Former Florida governor Jeb Bush, the son and brother of U.S. presidents, officially entered the 2016 presidential contest Monday, the 11th Republican in the race, with more candidates likely in the coming weeks.
Bush told cheering supporters at his announcement rally in Miami that the U.S. is on a "very bad course." He blamed Democrats for "the relentless buildup of the regulatory state" and slow U.S. economic growth.
"We need a president willing to disrupt the whole culture in Washington," he said. "I will be that president."
In a Republican Party field dominated by conservatives appealing to the party's base of like-minded voters, Bush cast himself in a campaign video as a candidate appealing to a broader group of voters.
"My core beliefs start with the premise that the most vulnerable in our society should be in the front of the line and not the back,'' Bush said in the video featuring women, minorities and a disabled child. "What we need is new leadership that takes conservative principles and applies them so that people can rise up.''
The 62-year-old Bush has raised tens of millions of dollars for his campaign and was initially thought to be the leading Republican contender. But recent national political opinion surveys show him virtually deadlocked with two other candidates - Florida Senator Marco Rubio, who has joined the contest, and Wisconsin Governor Scott Walker, who has yet to officially announce. Other Republicans are not far behind in the pre-election polling.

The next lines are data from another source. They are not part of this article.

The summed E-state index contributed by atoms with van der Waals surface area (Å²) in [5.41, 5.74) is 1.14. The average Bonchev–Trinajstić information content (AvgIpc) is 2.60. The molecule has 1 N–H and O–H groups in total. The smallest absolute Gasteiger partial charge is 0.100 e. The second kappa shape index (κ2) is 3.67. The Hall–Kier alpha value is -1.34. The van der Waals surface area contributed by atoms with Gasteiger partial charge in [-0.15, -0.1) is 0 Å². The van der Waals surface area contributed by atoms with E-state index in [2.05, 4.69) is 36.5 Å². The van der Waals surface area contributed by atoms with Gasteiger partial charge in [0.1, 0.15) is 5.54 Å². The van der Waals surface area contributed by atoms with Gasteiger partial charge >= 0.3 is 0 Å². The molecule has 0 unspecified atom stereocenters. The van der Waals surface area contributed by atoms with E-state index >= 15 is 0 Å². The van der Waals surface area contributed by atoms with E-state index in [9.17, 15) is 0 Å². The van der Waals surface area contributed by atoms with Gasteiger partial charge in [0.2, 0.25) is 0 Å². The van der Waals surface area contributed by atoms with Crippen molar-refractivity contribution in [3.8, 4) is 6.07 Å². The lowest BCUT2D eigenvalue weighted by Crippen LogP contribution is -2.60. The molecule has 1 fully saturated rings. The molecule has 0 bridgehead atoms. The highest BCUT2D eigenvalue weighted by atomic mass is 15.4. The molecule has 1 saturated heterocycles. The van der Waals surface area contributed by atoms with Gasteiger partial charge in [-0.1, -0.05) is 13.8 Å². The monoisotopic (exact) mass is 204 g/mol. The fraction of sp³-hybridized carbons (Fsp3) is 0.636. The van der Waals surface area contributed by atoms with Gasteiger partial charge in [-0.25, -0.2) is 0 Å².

Bush name played down
The Bush campaign unveiled an election logo Sunday that reads "Jeb!", ignoring his last name. That branding decision underscored the sentiments of some voters who say they are reluctant to vote for a third Bush presidency, following his father, George H.W. Bush, and his brother, George W. Bush, who oversaw the ultimately unpopular eight-year U.S. war in Iraq.
Jeb Bush has vowed to retain his core beliefs, especially on U.S. immigration and education standards, which have proved to be unpopular among conservative voters who play a key role in the state-by-state Republican presidential nominating process.
The first Republican and Democratic party presidential nominating contests are set for January, with the eventual nominees facing each other in the November 2016 national election. The winner takes over the White House in January 2017, assuming power from President Barack Obama, who is limited by the country's constitution to two terms in office.
Clinton leads on Democratic side
The first contests are party caucuses in Iowa, the rural, middle American state where the leading Democratic presidential contender, former secretary of state Hillary Clinton, campaigned in recent days.
When she sought the presidency in 2008, Clinton fared poorly in the Iowa caucuses, with Obama's victory there giving him an early springboard to the Democratic nomination. Other candidates have joined the contest against Clinton this year, but national public opinion surveys show her the overwhelming favorite to win the Democratic nomination, and she is ahead in possible matchups against the wide array of Republicans seeking their party's nomination.
At a New York rally on Saturday, Clinton promised to promote equal opportunity and to fight for a hard-pressed middle class. She told thousands of supporters she is running for president for all Americans, including those left behind after the recession.
"America can't succeed unless you succeed; that is why I am running for president of the United States," she said to chants of "Hillary, Hillary."
She has criticized the Republican presidential contenders as out of touch with the needs of American voters and their evolving views on several issues.